By Dorthe Nors. Translated from the Danish by Martin Aitken. Graywolf, 112 pp, softcover
Short-story writers have a way of sneaking up on you. Take Denmark’s Dorthe Nors. You’ve probably never heard of her, in large part because Karate Chop is her first book to be translated into English (she’s previously published five novels in Danish)—but her individual stories have already appeared in topnotch American magazines like the New Yorker and Harper’s. When they’re assembled in one place, however, the cumulative effect of Nors’s work is even stronger. These 15 meditations on nature, violence, and family are sure to leave at least a bruise or two.
The stories are all quick but sharp, combining dark humour and a fascination with the unknowable inner workings of even the most seemingly humdrum people. Nors’s narrators are unreliable, but in ways that require the reader’s active interrogation of the text. That’s on full display in the collection’s two absolute KOs: “The Buddhist”, in which a disaffected government official bluffs his way into a new religion and a new job, and “The Winter Garden”, where a young girl slowly reassesses her father in the wake of his divorce. This level of tension and narrative uncertainty is very difficult to get right, but Martin Aitken’s nimble translation does it justice and then some.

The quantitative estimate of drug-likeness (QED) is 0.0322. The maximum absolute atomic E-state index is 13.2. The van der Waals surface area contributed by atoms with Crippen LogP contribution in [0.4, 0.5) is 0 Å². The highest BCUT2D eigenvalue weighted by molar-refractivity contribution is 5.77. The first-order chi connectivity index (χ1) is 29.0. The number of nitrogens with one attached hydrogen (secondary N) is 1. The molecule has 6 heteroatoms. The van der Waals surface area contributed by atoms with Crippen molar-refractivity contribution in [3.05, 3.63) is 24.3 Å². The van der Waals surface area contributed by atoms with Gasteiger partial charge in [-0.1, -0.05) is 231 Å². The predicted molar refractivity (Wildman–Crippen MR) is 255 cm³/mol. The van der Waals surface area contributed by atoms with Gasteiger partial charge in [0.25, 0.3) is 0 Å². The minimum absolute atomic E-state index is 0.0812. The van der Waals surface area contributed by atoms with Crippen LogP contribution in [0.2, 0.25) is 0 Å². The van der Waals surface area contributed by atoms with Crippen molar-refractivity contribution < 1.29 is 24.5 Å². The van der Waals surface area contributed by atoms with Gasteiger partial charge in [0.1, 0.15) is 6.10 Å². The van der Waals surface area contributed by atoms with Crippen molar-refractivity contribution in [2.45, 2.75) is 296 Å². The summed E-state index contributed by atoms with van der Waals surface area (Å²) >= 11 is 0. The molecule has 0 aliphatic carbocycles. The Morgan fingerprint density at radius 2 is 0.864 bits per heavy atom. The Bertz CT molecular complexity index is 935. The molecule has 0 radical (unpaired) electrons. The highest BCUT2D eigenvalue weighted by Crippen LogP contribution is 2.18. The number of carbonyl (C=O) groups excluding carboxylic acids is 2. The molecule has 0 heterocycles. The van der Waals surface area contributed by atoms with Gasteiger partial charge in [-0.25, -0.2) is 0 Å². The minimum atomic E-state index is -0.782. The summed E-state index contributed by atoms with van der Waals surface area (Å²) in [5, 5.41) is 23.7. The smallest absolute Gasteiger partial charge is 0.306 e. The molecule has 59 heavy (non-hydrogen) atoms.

Nors also has an excellent sense of proportion. She lets all kinds of fascinating details linger around the periphery, giving the reader glimpses of a larger fictional world that always stays just out of reach. “Female Killers”, for instance, is ostensibly about a man who stays up late reading about women like Aileen Wuornos (the serial killer who inspired the Charlize Theron film Monster) on the Internet. But the story’s opening and closing sentences alter the frame, very subtly, to include the man’s girlfriend; the story concludes with him taking off his shoes, “so as not to make a noise when he goes up the stairs to her”. Why end things this way? I’ve been turning that question over in my head, with relish, for days.
Given her résumé, it’s entirely possible I’ve come across one of Nors’s stories in a magazine, only to flip right past it. After spending a day entranced by Karate Chop, I won’t make that mistake again.